ARRA mesh network platform solution has been chosen for a school connectivity program paid for by US Federal Cares Act funding to be deployed in the City of Dallas.
O B J E C T I V E _
Provide broadband connectivity to the unconnected students in the Dallas area. Speed and flexibility of deployments were high requirements followed by network resiliency and easy-to-use remote management of all facets of network operations.
Discussions are underway with the City of Dallas to deliver Phase 2 of the project which will provide Wi-Fi to students and households throughout the city.
Fire Station 23
Fire Station 52
Fire Station 50
Fire Station 32
How Units Are Configured
- Nodes are up to 200 meters apart in suburban environments
- Overlapping node coverage ensures connectivity in case of any individual node outage
- 5GHz connects the nodes
- 2.4 GHz distributes Wi-Fi to the students’ homes
Sources providing Backhaul are powered through POE at 48VDC
ALL other nodes are powered by solar (minimum 24VDC)
Poles Used For Deployment
Rural vs. Urban Deployment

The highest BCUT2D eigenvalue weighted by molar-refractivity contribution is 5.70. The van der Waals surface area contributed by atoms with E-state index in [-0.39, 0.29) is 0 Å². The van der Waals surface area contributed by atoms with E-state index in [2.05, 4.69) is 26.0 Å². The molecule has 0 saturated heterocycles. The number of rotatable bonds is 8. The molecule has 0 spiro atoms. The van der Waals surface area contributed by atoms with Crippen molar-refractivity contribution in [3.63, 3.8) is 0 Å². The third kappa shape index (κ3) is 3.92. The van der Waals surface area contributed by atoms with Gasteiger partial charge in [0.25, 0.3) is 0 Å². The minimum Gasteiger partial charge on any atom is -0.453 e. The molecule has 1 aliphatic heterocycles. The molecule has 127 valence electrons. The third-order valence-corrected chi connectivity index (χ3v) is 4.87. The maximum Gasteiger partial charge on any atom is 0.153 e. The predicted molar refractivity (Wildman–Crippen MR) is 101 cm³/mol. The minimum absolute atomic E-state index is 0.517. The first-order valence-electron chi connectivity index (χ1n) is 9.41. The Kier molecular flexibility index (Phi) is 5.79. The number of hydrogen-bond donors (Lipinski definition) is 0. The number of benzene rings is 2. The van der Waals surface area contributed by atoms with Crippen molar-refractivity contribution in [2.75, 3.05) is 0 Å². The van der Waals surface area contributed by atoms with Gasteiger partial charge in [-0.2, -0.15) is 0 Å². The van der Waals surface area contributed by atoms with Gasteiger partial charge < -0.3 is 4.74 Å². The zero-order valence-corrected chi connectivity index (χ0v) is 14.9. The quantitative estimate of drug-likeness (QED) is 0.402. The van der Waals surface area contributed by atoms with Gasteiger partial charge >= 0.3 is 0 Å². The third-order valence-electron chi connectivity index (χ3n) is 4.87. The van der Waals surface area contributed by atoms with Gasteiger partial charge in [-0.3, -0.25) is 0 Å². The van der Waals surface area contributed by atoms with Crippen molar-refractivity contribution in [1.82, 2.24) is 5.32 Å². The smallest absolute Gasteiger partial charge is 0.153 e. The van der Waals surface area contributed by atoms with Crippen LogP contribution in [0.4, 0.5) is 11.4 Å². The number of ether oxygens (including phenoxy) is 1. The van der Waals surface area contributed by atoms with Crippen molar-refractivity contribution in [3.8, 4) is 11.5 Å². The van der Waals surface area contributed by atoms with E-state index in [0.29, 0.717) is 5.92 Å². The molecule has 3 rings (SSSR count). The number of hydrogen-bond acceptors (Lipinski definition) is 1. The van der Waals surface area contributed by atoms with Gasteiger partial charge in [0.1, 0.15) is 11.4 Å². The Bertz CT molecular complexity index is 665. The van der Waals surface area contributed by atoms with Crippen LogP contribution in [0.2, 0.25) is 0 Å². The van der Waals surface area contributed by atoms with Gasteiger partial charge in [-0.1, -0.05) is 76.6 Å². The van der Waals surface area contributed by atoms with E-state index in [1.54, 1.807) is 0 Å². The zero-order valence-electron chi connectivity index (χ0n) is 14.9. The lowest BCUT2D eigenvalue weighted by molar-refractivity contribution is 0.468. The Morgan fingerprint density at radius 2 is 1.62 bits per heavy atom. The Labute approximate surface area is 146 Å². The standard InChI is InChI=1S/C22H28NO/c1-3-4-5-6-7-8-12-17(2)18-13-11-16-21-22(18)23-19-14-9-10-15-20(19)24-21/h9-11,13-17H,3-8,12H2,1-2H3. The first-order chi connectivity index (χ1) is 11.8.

Most unconnected areas have access to nearby fiber – but can’t afford to distribute that connectivity across the landscape to individual homes and businesses. ARRA’s innovation solves this problem for both urban and rural deployments, but there are differences.
K E Y D I F F E R E N T I A T O R S _
- Distance. In suburban environments, routers are placed up to 200 meters from one another. However, in rural environments, the routers can be up to a mile away from one another without loss of performance.
- Urban and suburban environments allow multiple users to access unique nodes, where rural applications may only yield one family per node.
- Factors to consider:
- Line of sight
- Landscape features (e.g. hills/depressions)
- Antenna height
No-fuss plug and play backhaul via existing fiber, copper, LTE, Ethernet, or satellite.
- Provides ultimate flexibility
- Automatic load balancing
- Organic network growth won’t break the network like traditional methods.
- Provides each node with the opportunity to optimize its signal (the more points of backhaul, the better)
- Helps ensure network stability
- Eliminates single point of failure (but will run off a single “base”)